Georgian Soviet Avant-Garde Filmmakers Screen in Paris

Films from Georgian Soviet avant-garde filmmakers Mikhail Kalatozov and Kote Mikaberidze will be screened at the Pompidou Center in Paris during its 2019 cinema program.

The films will be shown as part of ‘Red, art and utopia in the land of the Soviets’, organized by the RMN-GP and the Pompidou Center from March 20 to July 1. The series will showcase the works of five filmmakers linked to Soviet avant-garde art at the turn of the 1930s. It will also bring together experts who will discuss the important era of cinematography at the crossroads of aesthetic and revolutionary theories.

Born in Tbilisi in 1903, Mikhail Kalatozov won international awards for his films, including a Palme d’Or at the 1958 Cannes Film Festival for his film ‘The Cranes Are Flying’. His documentary ‘Salt for Svanetia’ screened at the Pompidou Center on April 4 as part of the series.

Kalatozov travelled to Svaneti in 1929 to document the life and customs of the Svanetian community in four villages. The black and white silent film portrayed the difficulties of a life cut off from the outside world.

Like many artists at the time, Kalatozov was forced to adapt his film style. “Accused of formalism by censorship, Kalatozov completely reworked his fiction into an ethnological and poetic documentary - Salt for Svanetia,” reads an introduction by the Pompidou Center.

On April 6, Cologne-based Georgian artist and researcher Soso Dumbadze will speak about the Soviet avant-garde filmmaker Kote Mikaberidze at the Pompidou Center. Born in Temruk, Russia, in 1896, Mikaberidze spent the majority of his life in Georgia. He was a pioneering filmmaker most famous for his 1929 silent film ‘My Grandmother.’

‘My Grandmother’ tells the story of a conscientious civil servant who, condemned to wandering after losing his job, finds protection from a ‘grandmother.’ Mikaberidze was influenced by German expressionism, surrealism, the French avant-garde movement, and constructivism.

Mikaberidze directed six films and acted in 11 from 1929 to 1941. His first film was banned by authorities in 1929, however, he was recognized for his contribution to Soviet cinema later in his career. In 1945, he was awarded the title of Artist of Honor. His work was highly influential in Soviet Georgian cinema, especially silent film.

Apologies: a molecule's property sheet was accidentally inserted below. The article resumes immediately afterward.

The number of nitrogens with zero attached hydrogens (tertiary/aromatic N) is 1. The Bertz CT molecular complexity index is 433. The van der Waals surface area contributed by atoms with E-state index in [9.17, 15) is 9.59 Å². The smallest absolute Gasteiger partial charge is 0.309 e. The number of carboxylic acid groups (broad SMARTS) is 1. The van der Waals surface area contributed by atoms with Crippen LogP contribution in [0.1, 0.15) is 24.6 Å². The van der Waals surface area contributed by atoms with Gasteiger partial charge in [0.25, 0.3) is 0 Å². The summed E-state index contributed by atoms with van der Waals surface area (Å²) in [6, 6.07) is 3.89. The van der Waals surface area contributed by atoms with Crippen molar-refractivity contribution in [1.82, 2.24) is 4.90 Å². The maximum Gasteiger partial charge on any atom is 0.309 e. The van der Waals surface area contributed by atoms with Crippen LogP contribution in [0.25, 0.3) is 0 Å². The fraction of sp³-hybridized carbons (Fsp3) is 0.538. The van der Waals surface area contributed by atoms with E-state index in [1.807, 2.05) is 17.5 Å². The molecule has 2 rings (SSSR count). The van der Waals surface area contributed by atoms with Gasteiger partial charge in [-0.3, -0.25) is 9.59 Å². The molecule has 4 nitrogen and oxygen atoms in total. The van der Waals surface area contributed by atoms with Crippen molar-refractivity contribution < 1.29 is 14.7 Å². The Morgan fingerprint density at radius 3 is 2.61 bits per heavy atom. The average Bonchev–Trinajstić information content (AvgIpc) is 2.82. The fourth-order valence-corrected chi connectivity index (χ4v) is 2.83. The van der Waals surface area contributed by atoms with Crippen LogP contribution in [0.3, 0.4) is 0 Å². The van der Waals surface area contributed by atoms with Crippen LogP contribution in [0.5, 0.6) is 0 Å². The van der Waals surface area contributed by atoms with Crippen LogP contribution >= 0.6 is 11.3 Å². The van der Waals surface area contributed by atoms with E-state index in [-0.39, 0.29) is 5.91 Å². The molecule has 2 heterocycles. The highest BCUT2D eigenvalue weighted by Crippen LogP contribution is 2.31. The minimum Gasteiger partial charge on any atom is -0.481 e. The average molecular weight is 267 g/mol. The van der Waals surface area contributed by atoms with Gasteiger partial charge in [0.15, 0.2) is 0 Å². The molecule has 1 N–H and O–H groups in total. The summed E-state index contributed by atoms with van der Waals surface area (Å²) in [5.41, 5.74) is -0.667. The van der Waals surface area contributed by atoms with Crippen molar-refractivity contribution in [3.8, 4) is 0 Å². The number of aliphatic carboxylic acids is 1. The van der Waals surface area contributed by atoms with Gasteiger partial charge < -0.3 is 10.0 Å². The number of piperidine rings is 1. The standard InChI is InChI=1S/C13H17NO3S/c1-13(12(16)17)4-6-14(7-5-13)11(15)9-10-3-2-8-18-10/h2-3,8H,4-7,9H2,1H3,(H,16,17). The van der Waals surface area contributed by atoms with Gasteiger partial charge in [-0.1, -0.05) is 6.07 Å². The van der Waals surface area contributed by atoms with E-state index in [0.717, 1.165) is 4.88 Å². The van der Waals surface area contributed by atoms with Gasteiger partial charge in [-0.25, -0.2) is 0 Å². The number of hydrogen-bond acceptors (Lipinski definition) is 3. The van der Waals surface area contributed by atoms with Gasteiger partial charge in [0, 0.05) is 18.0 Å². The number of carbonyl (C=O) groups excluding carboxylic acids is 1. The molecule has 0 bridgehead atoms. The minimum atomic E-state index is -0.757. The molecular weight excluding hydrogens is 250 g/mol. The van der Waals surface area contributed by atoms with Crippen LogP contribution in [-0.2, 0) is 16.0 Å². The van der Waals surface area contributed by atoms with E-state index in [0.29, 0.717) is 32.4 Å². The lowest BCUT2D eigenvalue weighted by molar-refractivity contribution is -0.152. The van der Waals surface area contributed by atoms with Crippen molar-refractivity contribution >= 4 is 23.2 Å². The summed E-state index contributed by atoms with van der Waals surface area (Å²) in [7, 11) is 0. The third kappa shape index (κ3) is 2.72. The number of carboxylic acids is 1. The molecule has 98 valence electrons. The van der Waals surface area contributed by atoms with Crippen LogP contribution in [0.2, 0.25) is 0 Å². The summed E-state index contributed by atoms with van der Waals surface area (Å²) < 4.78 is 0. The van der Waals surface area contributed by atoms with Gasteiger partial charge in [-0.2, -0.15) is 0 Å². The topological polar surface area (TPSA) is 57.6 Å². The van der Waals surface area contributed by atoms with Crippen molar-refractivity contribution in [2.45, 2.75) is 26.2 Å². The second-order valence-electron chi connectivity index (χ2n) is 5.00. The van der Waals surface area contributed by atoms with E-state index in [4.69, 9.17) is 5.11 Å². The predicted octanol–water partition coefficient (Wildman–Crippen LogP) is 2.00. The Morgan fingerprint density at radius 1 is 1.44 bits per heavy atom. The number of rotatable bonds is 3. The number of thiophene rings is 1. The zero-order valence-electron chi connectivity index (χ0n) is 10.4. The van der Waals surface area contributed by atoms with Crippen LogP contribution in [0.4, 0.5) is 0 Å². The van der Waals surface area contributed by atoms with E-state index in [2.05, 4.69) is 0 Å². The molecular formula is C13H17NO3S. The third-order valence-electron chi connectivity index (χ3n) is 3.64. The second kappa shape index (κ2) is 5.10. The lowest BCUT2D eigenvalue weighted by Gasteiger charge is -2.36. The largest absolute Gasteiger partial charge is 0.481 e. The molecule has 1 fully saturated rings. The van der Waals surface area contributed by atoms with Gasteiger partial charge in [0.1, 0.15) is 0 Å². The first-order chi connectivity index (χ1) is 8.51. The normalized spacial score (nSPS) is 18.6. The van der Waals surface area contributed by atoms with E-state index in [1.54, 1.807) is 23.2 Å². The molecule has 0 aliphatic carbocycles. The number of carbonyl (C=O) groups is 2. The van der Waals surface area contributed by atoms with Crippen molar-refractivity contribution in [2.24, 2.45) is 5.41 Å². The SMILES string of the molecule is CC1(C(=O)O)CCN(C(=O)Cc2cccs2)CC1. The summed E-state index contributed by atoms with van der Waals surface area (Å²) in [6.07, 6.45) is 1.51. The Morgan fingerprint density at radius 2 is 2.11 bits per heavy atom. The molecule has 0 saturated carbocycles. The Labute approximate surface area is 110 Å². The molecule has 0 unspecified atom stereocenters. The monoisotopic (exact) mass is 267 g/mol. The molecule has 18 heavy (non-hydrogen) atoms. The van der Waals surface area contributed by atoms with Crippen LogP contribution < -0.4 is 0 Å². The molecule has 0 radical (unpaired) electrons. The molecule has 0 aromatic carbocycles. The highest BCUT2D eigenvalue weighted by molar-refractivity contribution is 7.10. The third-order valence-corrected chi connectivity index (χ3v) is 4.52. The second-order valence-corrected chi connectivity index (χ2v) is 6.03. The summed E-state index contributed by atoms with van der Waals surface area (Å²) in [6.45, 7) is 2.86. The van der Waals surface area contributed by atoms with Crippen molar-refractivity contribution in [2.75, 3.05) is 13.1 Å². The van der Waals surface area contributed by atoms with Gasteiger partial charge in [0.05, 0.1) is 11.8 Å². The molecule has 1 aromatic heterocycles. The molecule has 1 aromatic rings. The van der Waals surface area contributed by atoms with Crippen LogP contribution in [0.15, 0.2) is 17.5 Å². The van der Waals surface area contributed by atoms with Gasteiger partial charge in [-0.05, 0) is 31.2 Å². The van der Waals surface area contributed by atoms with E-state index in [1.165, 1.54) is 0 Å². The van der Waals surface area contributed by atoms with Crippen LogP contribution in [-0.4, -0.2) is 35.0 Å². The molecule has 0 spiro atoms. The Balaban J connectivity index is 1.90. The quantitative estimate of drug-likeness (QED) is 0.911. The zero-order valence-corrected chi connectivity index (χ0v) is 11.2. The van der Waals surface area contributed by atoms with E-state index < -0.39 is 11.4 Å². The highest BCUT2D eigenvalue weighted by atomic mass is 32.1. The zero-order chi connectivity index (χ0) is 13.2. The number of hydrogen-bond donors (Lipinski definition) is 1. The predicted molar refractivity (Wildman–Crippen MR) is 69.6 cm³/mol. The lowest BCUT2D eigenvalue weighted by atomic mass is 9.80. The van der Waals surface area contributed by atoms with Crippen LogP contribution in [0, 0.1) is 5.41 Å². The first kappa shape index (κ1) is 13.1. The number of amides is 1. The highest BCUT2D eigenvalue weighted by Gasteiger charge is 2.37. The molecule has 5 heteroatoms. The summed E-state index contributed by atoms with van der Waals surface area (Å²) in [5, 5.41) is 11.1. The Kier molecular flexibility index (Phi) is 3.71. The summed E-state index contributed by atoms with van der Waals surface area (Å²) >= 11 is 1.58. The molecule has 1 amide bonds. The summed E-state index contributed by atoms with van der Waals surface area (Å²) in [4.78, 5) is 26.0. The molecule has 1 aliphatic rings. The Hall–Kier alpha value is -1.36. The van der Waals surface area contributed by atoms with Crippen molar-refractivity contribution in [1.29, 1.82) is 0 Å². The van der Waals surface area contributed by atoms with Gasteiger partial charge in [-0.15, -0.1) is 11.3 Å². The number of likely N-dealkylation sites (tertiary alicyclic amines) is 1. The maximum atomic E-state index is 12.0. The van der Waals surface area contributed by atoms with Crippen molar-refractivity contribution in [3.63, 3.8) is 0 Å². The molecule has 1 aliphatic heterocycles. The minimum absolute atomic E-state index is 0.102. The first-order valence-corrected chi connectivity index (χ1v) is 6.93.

Films were an integral part of culture in soviet times. Cinema’s ability to convey a message, and its widespread popularity, made it an important propaganda tool for the Soviet Union. In fact, Vladimir Lenin considered film to be the most important medium for educating the masses in the ways, means and successes of communism.

Therefore, cinema during soviet times was closely regulated. In 1932, after the Communist Party decided to transform the Soviet Union both economically and culturally, the party forced cinematographers to abandon avant-garde styles in favor of socialist realism. The party declared a “cultural revolution” of all areas of the arts. The film industry therefore had to adopt a film style that would portray the Soviet message in an understandable way for a broad audience.

Despite the restrictions placed on cinema at the turn of the 1930s, Soviet avant-garde cinema was diverse and of a high-quality. It offers an opportunity to revise cliches and rethink Soviet production in cinema. Guest speakers Oksana Bulgakowa, Professor of Cinematography, and Soso Dumbadze, will discuss how Soviet filmmakers made their mark on cinema after the screenings.

By Amy Jones

Photo: A still from Salt for Svaneti, Mikhail Kalatozov. Source: Centre Pompidou

04 April 2019 18:15